Beyond BMI: The Value of More Accurate Measures of Fatness and Obesity in Social Science Research
51 Pages Posted: 3 Aug 2006 Last revised: 17 Jan 2014
Date Written: June 2006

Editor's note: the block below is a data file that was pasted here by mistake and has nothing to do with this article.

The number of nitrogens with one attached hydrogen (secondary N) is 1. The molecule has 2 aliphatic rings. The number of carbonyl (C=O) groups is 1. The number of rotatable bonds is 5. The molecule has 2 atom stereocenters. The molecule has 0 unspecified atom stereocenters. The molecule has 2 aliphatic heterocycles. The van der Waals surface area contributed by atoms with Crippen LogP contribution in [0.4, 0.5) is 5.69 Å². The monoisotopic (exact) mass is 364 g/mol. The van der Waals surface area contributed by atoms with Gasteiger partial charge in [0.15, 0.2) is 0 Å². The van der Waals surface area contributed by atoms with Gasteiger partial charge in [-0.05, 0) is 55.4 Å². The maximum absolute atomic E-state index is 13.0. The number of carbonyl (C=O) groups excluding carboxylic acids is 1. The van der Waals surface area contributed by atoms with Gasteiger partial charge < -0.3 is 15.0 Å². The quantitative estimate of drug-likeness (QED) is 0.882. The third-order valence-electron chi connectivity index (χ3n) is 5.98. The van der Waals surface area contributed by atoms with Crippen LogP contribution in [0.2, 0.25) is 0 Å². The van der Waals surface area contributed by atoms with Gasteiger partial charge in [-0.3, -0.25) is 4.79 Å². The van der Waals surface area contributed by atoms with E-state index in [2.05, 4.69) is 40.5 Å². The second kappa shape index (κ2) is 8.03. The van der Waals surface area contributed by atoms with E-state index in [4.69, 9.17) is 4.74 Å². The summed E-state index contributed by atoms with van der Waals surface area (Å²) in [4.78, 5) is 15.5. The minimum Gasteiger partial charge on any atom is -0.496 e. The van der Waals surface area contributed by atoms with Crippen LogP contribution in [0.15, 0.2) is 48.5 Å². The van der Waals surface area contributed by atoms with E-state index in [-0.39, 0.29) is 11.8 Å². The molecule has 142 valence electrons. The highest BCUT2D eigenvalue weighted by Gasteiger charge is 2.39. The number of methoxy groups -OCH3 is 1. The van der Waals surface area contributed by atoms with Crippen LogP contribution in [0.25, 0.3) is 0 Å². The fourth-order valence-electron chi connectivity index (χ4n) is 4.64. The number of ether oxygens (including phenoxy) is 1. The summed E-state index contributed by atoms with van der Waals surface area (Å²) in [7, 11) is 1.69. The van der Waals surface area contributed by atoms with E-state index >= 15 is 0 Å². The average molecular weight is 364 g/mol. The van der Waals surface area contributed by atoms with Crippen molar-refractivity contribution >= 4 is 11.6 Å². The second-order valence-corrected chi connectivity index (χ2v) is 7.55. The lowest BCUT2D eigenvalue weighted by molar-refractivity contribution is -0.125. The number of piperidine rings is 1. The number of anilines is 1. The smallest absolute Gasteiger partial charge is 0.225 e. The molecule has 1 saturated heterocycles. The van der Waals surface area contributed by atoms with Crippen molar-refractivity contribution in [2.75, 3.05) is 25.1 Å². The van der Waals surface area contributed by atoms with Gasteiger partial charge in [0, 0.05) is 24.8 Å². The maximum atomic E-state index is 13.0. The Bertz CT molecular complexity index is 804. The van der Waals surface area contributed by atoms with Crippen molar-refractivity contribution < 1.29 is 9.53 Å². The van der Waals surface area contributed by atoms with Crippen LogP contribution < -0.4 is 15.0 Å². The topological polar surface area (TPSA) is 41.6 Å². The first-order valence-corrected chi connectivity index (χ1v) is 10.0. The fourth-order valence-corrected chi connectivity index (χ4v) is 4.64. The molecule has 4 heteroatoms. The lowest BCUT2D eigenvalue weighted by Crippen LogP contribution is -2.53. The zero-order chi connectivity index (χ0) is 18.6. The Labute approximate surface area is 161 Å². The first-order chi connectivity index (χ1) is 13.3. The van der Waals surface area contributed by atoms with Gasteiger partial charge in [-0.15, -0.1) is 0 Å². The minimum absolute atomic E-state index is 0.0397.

Virtually all social science research related to obesity uses body mass index (BMI), usually calculated using self-reported values of weight and height, or clinical weight classifications based on BMI. Yet there is wide agreement in the medical literature that such measures are seriously flawed because they do not distinguish fat from fat-free mass such as muscle and bone. Here we evaluate more accurate measures of fatness (total body fat, percent body fat, and waist circumference) that have greater theoretical support in the medical literature. We provide conversion formulas based on NHANES data so that researchers can calculate the estimated values of these more accurate measures of fatness using the self-reported weight and height available in many social science datasets.To demonstrate the benefits of these alternative measures of fatness, we show that using them significantly impacts who is classified as obese. For example, when the more accurate measures of fatness are used, the gap in obesity between white and African American men increases substantially, with white men significantly more likely to be obese. In addition, the gap in obesity between African American and white women is cut in half (with African American women still significantly more likely to be obese). As an example of the value of fatness in predicting social science outcomes, we show that while BMI is positively correlated with the probability of employment disability in the PSID, when body mass is divided into its components, fatness is positively correlated with disability while fat-free mass (such as muscle) is negatively correlated with disability.
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